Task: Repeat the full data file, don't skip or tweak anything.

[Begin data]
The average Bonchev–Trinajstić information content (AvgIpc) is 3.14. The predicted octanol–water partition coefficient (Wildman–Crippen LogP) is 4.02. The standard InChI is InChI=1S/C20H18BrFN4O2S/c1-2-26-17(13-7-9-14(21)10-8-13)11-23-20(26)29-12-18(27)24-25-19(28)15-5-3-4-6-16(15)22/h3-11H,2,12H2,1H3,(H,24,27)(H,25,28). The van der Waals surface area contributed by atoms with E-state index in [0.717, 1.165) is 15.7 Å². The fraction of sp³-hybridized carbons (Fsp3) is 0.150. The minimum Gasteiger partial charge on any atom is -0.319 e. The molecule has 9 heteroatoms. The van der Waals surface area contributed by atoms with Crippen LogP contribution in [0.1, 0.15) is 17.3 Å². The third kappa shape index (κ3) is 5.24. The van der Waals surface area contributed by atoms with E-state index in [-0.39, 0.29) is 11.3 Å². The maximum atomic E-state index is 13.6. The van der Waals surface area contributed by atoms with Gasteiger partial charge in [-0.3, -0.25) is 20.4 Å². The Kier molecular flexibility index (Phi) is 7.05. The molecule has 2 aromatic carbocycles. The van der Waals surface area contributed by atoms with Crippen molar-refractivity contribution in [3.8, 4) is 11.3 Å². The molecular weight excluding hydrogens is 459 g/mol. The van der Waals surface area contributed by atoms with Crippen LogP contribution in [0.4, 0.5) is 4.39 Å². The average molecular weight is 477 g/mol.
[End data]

The average Bonchev–Trinajstić information content (AvgIpc) is 3.14. The predicted octanol–water partition coefficient (Wildman–Crippen LogP) is 4.02. The standard InChI is InChI=1S/C20H18BrFN4O2S/c1-2-26-17(13-7-9-14(21)10-8-13)11-23-20(26)29-12-18(27)24-25-19(28)15-5-3-4-6-16(15)22/h3-11H,2,12H2,1H3,(H,24,27)(H,25,28). The van der Waals surface area contributed by atoms with E-state index in [0.717, 1.165) is 15.7 Å². The fraction of sp³-hybridized carbons (Fsp3) is 0.150. The minimum Gasteiger partial charge on any atom is -0.319 e. The molecule has 9 heteroatoms. The van der Waals surface area contributed by atoms with Crippen LogP contribution in [0.1, 0.15) is 17.3 Å². The third kappa shape index (κ3) is 5.24. The van der Waals surface area contributed by atoms with E-state index in [-0.39, 0.29) is 11.3 Å². The maximum atomic E-state index is 13.6. The van der Waals surface area contributed by atoms with Gasteiger partial charge in [-0.3, -0.25) is 20.4 Å². The Kier molecular flexibility index (Phi) is 7.05. The molecule has 2 aromatic carbocycles. The van der Waals surface area contributed by atoms with Crippen molar-refractivity contribution in [3.8, 4) is 11.3 Å². The molecular weight excluding hydrogens is 459 g/mol. The van der Waals surface area contributed by atoms with Crippen LogP contribution in [0.4, 0.5) is 4.39 Å². The average molecular weight is 477 g/mol.